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DOGVILLE (article first published : 2004-09-21)

To say the films of Swedish director Lars von Trier are very much an acquired taste is no exaggeration and his latest, Dogville, running a behind-numbing two minutes short of three hours, is most certainly no exception.

It has been imaginatively and audaciously conceived as a minimalistic, highly theatrical drama of hypocrisy, humiliation and revenge.

The action unfurls on a sound stage where the small Colorado town of the title has been envisaged, plan-like, with chalk outlines denoting buildings. Occasional props - pieces of furniture here, a window and door frame there - are used to suggest buildings and rooms, while chalk scrawlings on the floor suggest other things: "gooseberry bushes", "old mine", "old lady's bench", "steep hill" - even "dog".

The opening and closing of doors is mimed, sound effects accompanying these actions.

Yes, it's all very overwhelmingly artsy-tartsy.

But I enjoyed this gimmick and performances are excellent from a stellar ensemble cast including Nicole Kidman, Paul Bettany, Chloe Sevigny, James Caan, Ben Gazzara and a very weathered Lauren Bacall.

Kidman, giving of her best, plays Grace. She's a fugitive who, in the 30s, wanders into Dogville after weedy resident and wannabe writer and philosopher Tom (Bettany), with whom Grace later forms an alliance, hears gunshots in the mountains. Although wary of strangers, the close-knit community slowly warms to Grace, their tolerance rewarded by her doing small chores for them. However, the more Grace does, the more she is expected to do and she is eventually exploited way beyond the point of humiliation.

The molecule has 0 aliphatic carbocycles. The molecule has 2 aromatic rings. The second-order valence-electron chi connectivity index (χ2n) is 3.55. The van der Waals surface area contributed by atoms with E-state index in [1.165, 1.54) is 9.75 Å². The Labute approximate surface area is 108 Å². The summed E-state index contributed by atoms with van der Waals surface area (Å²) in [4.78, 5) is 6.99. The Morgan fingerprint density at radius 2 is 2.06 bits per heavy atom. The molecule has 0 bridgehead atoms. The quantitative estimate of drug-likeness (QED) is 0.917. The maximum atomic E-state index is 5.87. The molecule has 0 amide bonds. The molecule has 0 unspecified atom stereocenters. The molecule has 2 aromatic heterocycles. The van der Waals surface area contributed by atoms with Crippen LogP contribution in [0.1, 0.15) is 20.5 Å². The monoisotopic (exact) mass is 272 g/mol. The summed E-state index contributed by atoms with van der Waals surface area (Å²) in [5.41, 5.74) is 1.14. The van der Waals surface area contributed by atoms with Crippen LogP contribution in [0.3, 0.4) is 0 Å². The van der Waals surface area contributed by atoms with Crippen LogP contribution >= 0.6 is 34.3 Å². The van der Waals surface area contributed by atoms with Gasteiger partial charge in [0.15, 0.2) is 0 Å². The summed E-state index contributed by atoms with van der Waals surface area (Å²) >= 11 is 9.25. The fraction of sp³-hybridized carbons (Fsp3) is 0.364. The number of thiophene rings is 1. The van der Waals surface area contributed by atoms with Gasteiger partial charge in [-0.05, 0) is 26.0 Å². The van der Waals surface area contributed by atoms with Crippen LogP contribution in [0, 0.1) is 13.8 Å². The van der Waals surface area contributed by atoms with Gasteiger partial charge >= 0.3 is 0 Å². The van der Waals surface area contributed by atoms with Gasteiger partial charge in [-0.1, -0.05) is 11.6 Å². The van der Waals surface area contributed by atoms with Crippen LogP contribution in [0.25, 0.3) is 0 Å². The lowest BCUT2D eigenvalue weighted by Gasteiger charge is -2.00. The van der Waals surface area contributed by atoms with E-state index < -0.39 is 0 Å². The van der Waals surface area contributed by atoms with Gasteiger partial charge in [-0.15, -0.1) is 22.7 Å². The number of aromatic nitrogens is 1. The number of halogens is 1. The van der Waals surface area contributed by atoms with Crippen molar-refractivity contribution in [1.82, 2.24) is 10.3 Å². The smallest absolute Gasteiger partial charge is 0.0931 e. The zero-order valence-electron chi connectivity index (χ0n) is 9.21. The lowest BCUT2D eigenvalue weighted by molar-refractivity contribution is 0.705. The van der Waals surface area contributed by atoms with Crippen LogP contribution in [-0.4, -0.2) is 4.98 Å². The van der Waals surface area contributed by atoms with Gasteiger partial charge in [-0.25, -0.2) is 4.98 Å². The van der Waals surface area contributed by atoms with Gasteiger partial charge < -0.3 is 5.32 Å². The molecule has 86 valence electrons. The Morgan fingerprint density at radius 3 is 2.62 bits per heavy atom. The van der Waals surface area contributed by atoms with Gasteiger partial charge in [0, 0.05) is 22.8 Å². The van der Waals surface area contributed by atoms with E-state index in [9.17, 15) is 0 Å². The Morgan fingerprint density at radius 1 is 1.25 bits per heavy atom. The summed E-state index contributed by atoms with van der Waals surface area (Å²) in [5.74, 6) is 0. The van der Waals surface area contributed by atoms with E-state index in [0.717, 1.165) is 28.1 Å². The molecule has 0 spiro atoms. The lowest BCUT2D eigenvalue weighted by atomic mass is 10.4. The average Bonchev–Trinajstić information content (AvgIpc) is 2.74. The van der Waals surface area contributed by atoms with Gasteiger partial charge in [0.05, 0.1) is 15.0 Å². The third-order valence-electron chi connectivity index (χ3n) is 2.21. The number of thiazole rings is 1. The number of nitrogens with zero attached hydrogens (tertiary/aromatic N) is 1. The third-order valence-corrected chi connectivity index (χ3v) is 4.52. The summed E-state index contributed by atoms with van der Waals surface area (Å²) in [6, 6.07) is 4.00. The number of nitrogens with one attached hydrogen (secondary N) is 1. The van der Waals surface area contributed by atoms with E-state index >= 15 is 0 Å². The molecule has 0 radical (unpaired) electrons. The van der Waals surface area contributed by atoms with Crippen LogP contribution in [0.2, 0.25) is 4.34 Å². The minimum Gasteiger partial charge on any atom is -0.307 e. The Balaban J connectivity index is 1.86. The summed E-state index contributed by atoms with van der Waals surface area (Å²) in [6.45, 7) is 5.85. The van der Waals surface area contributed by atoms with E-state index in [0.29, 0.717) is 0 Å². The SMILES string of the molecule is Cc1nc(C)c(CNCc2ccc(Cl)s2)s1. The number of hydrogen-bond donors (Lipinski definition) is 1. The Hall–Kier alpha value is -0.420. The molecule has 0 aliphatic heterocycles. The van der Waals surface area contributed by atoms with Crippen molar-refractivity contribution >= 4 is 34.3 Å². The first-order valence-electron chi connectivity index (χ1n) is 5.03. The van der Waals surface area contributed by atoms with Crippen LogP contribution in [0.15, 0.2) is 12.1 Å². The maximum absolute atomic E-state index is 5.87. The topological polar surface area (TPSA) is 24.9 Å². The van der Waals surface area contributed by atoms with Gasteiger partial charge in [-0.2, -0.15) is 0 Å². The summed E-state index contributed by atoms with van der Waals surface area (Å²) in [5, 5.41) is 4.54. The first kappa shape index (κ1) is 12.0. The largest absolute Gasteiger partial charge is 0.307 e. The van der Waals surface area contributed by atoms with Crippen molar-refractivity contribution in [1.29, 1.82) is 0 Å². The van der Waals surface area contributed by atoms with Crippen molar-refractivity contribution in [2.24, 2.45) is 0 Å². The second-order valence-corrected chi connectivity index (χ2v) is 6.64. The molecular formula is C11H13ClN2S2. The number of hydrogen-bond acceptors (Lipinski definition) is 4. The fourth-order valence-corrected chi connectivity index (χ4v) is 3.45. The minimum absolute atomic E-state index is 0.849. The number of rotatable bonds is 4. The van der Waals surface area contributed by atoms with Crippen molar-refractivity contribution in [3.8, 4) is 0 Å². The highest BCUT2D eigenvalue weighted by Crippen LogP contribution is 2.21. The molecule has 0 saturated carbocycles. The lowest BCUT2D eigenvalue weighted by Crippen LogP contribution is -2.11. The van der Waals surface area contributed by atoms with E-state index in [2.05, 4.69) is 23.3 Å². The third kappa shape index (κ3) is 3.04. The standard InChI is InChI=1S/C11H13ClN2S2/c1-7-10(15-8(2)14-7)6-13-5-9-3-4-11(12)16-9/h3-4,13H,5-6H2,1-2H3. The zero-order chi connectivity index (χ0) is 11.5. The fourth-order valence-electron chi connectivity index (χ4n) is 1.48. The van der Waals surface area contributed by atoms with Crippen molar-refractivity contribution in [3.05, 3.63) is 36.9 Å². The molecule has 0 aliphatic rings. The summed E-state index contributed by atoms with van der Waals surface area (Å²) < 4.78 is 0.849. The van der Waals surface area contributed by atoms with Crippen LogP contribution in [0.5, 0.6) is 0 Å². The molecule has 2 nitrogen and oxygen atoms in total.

Von Trier turns the moral focus on folk who turn their own misfortunes and inadequacies into the persecution of an outsider. Dogville becomes a microcosm of a country where the strong, their sweet exteriors notwithstanding, bark and bite at the weak.

For all its ingenuity and stylistic flourishes, Dogville ultimately loses a lot of points because of its ridiculous length, ponderous pacing, often irritating, hand-held camerawork and the many distractions of its stark, stagey set.

Also, the story becomes relentlessly bleak, tedious to the point of boring, and I, for one, am now miffed at Von Trier's continuing penchant for the degradation of his female lead characters. He seems to relish the prolonged scenes of pain and suffering here and, frankly, it becomes more than a little uncomfortable. Rating: 5/10. Billy Suter




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